New York – As proxy season approaches, the New York Times is reporting on the most recent salvo in the activist investor – corporate war. The law firm Wachtell Lipton Rosen and Katz has asked the SEC to amend takeover rules to limit activist investors’ ability to rapidly and secretly acquire significant holdings of shares in corporations.
In the US, any shareholder must report their holdings of shares once they accumulate 5% of the outstanding shares in a corporation. The shareholder is compelled to file a 13D form with the SEC. Wachtell is petitioning to have the reporting period for the 13D shortened and for the inclusion of derivatives in the estimation of overall ownership. The concern of corporations is that hedge funds and other investors can acquire a large amount of stock prior to having to file with the SEC. Additionally, there are limited rules for counting derivatives in ownership estimates, that do not capture all of the impact of the derivatives on ownership.
The poster child of lack of controls being exercised is the acquisition of JC Penny shares by Pershing and Vornado Trust in the fall of 2010, where the two funds acquired roughly 27% of the shares in JCP before filing a 13D. Pershing also acquired 10.9% of Fortune Brands before filing a 13D in around the same timeframe.
On the research front, there are a number of firms that specifically address activist shareholder information, including (but not limited to): Catalyst Investment Research, 13D Monitor, 13D Research and The Activist Investor. While these are firms that explicitly cover the ground on the 13D filings and activist investors, there are also a number of research providers that cover this waterfront through proxy analysis, governance or as a variable in other research approaches.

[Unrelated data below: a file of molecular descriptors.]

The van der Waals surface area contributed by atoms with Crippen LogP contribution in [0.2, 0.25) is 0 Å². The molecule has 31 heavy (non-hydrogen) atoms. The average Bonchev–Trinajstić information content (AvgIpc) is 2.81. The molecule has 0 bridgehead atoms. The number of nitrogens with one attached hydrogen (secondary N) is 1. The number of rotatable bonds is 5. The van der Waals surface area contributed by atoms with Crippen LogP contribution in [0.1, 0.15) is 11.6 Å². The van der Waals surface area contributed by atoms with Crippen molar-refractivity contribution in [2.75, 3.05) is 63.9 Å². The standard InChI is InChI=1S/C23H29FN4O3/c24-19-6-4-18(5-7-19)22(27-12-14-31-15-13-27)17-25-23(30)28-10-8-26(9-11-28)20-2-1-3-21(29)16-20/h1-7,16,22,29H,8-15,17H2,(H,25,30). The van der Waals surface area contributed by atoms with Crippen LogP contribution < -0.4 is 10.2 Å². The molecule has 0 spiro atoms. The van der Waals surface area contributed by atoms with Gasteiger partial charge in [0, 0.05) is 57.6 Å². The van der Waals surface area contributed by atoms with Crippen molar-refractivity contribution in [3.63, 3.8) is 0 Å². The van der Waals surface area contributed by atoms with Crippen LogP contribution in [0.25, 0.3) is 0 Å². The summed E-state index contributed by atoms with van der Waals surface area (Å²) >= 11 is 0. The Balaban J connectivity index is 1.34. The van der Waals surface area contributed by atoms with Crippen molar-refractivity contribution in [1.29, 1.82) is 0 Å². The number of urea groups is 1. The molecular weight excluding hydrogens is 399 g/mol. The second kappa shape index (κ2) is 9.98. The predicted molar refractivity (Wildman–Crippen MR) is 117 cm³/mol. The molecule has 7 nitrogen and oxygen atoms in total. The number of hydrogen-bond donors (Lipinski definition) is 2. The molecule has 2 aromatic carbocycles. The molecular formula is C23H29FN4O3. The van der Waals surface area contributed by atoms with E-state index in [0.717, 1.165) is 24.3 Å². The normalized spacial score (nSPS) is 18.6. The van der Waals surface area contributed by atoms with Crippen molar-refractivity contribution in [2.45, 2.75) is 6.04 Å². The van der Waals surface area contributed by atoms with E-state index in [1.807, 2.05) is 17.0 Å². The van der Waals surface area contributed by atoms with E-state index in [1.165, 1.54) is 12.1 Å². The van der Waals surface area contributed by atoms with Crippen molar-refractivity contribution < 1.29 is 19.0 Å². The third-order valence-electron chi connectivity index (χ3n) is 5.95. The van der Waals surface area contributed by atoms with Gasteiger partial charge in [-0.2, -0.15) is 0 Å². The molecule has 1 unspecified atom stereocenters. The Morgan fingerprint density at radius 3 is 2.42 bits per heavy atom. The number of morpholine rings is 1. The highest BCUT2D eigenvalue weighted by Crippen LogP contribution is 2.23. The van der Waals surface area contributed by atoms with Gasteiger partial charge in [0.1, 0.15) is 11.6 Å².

The Times notes that other law firms have been invited to join the petition, but declined. They moot that may of the firms have substantial capital markets-based practices. But this explanation may miss the point. Corporations have defenses at their disposal to combat activist investors, many of which were implemented in the 1980s M&A boom. The poison pill is the best known defense that a corporation can include in its charter to provide a measure of defense.
It seems likely that the SEC will consider a move to make investors report more quickly. What will be more difficult will be to include the shares tied up in derivative transactions. What we can estimate easily is the number of shares that are tied up in options programs. What we can’t is the extent to which those share may be exercised by the holder.
The real question seems to be whether activist investors are actually a problem or whether they are performing a valuable service to markets as a whole. This has a lot more to do with what they do once they become an insider, than the process by which they became an insider.